A 1,000-pound, first-calf heifer requires approximately the same amount of TDN and CP as a 1,300-pound mature cow.  First-calf heifers should be fed apart from the cow herd because they typically will not compete well with mature cows.   Cows in good condition at calving will generally cycle well at 60 days post-calving whether they lose or gain weight after calving.  However, cows that calve in moderate or thin condition will usually cycle and conceive late.  Many will have difficulty maintaining a 12-month calving interval.


   Increasing alfalfa in a beef cow diet can be an excellent way to meet increasing protein requirements. This can be accomplished by feeding hay with a higher percent alfalfa hay, feeding a portion of forage as alfalfa or feeding the desired amount of alfalfa once a week.  

Winterize Your Cattle!!

Jan 23, 2011

Keeping Cattle healthy through winter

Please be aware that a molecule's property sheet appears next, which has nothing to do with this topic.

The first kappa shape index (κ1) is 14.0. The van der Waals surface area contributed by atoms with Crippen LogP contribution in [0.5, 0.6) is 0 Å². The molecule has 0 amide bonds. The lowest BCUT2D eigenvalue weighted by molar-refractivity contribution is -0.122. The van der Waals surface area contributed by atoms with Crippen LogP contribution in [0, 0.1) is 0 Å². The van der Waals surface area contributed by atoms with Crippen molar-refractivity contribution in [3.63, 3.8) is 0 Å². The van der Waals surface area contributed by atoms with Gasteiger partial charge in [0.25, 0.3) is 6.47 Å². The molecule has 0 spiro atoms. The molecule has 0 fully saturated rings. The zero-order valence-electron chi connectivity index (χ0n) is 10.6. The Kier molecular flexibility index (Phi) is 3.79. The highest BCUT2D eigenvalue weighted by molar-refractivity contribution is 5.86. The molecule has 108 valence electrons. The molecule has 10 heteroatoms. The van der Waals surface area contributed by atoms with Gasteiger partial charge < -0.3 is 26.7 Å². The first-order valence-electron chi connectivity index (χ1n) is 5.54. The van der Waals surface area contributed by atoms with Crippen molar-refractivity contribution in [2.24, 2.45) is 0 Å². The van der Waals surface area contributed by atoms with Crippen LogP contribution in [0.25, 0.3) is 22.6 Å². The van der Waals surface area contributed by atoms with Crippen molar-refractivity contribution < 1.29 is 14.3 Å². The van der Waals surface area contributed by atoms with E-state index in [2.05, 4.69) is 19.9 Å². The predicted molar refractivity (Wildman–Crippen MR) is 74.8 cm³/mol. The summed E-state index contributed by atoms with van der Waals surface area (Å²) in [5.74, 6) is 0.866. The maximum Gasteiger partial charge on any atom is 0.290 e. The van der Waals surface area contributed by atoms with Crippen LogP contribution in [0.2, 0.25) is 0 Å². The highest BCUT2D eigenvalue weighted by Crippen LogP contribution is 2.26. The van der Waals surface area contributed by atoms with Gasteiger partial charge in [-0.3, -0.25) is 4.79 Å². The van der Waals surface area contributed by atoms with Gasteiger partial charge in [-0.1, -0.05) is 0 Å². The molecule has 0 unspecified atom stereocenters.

Snow and high winds like we all have been experiencing this winter are a bad combination for previously healthy unstressed cow’s & calves. Not to mention it’s pretty hard on us and our diesel engines too!  We can always put on more clothing and have the option of going back inside to sit in front of the corn stove.  But to protect calves and full-grown cattle from the onset of respiratory problems, it’s advisable to keep them dry and out of the wind as best as possible.  Throughout America’s Heartland and even here in North-East Pennsylvania, many herds remain out on winter range and pasture with little protection from the wind.  Moving livestock into protected areas as soon as possible can reduce potential problems. Colder temperatures also raise nutrient requirements of both cows and calves. Extra, high quality forages andmineral suppliments will be necessary to help livestock maintain their core body temperatures and help keep their immune systems functioning properly.